My idea was to have my students create their own civil rights museum. (The National Civil Rights Museum is here in Memphis.) I wanted them to know and understand the history of the American Civil Rights Movement. I also hoped they’d consider how exhibits tell stories and find ways to tell similar stories themselves. I wanted my students to recognize their own privilege and do something that might benefit (in a meaningful way) those less fortunate. As Will Richardson and Bill Ferriter say, I wanted them to do work that matters. I decided we could not only create a museum exhibit, but also make it available to others.

As I shared the idea with my MC colleagues, one of them asked me if I knew the story of Hana’s Suitcase and shared with me the story. This inspired me to think more about how I might make our exhibit mobile, and I remembered someone (Bo Adams, was that you?) telling me about college students turning shipping containers into affordable housing. Then, I began dreaming about my students’ not only creating a civil rights museum but also constructing it in a shipping container. Then, we could run our mobile museum as a non-profit from within the walls of our school. I shared the idea with the master class, and they seemed excited about the idea, too.

I was so excited about the idea I asked for a meeting with my principal to discuss it. A couple of weeks later we met to talk about it. She was really supportive of the idea and even provided me with a few more resources as I began to hash out the details and decided to further research and explore project-based learning.

Unfortunately, the more I read and researched project-based learning, the more uncertain I became about my idea. I kept reading about the value of student voice and learner choice and I wondered if my having so much of the project idea formulated was because of my need to control the learning. Could I truly turn the learning over to my students? Instead of allowing them some say in the project, could I give them a full, robust voice? Could I set aside my idea (about which I was ecstatic) and let them fully design the learning? Was I really willing to dive into the deep end and be student-centered? I decided to try. So as we finished the two novels I’d selected to go along with our civil rights unit, I closed my eyes and sprung off the end of the platform uncertain what the water would be like below.

This is the third in a series of posts on my “Dive Into Project-based Learning.” If you are interested in this series, you might want to read about my professional goal and my research and resources. I’d also appreciate any comments, questions, or suggestions you might want to leave below.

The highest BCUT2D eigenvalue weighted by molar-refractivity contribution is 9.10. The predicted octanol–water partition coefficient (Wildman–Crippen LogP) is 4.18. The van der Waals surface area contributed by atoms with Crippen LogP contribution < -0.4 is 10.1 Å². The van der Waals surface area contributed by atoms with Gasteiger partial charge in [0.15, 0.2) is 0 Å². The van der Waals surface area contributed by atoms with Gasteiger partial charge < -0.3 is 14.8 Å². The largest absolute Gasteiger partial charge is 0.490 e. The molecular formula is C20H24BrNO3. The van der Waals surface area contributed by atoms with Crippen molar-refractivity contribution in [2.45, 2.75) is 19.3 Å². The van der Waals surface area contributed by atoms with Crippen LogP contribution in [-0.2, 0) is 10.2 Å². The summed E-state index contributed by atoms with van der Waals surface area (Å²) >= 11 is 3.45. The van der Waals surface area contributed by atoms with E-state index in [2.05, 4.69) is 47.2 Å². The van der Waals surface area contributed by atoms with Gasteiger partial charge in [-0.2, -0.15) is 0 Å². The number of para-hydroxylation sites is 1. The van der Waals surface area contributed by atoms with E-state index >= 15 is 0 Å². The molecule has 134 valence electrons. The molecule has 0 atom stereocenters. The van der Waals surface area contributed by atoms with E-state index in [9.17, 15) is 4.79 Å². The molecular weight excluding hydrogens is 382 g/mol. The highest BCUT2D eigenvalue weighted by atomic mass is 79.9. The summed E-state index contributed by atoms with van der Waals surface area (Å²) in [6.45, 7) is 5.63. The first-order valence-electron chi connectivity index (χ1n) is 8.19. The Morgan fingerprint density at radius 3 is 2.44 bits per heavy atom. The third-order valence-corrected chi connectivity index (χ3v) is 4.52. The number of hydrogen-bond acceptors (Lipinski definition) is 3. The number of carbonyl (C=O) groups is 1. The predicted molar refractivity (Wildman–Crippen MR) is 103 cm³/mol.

Diving Into Project-Based Learning: Research and Resources

diving into project-based learningMy plunge into project-based learning (PBL) started with a slow climb up the high-dive ladder. How was project-based learning different from the projects my students have always completed in my classes? My students have performed plays, created book trailers, built models, engaged in all types of creative responses to literature. How was project-based learning radically different from what we’ve always done?

The slow climb  started over two years ago when I kept reading tweets and blog posts from fellow teachers touting the blessings and benefits of project-based learning. I decided I needed to know more and began looking for resources online.  My research led me to Edutopia’s overview of project-based learning. It was the first website I explored and bookmarked when PBL initially piqued my interest. The site provides a nice overview with several videos and some helpful research. It’s a good place to start.

The Edutopia site provides links to several more resources including the Buck Institute for Education (an organization focused on project-based learning), PBL University (I considered this, but never took a class), and High Tech High (I hoped to visit them this year). Of these, I used the Buck Institute resources the most. The BIE site has some great resources and tools and I even worked my way through a few of their webinars.

Here are several of the articles and posts I found helpful as I researched and read in preparation for trying PBL:

In addition to reading I also made an effort to connect with other teachers who already had experience designing project-based learning. Specifically, I connected with Bo Adams, Hadley Ferguson, Jill Gough, and Mike Kaechele. Most of my interaction with these folks was online via Twitter or through their blogs, but I also sat down and talked with several of them as well. I met up with Bo and Jill last summer at the Martin Institute Conference and Mike and I connected at Educon in January right as I was leaping from the board into the pool of PBL. Mike was kind enough to sit down with me, listen to my plans, and offer some really helpful last-minute feedback and suggestions.

I’m sure there are many other great resources that I never found or haven’t included, and I’d appreciate your sharing more resources in the comments below. I know of a couple of books I should probably have read as well, but I had already identified two books to work through as part of my professional goal. I didn’t feel I had time to add any others.

What do you think about all of this? Which resources do you find most helpful? What do you think is missing from all of this?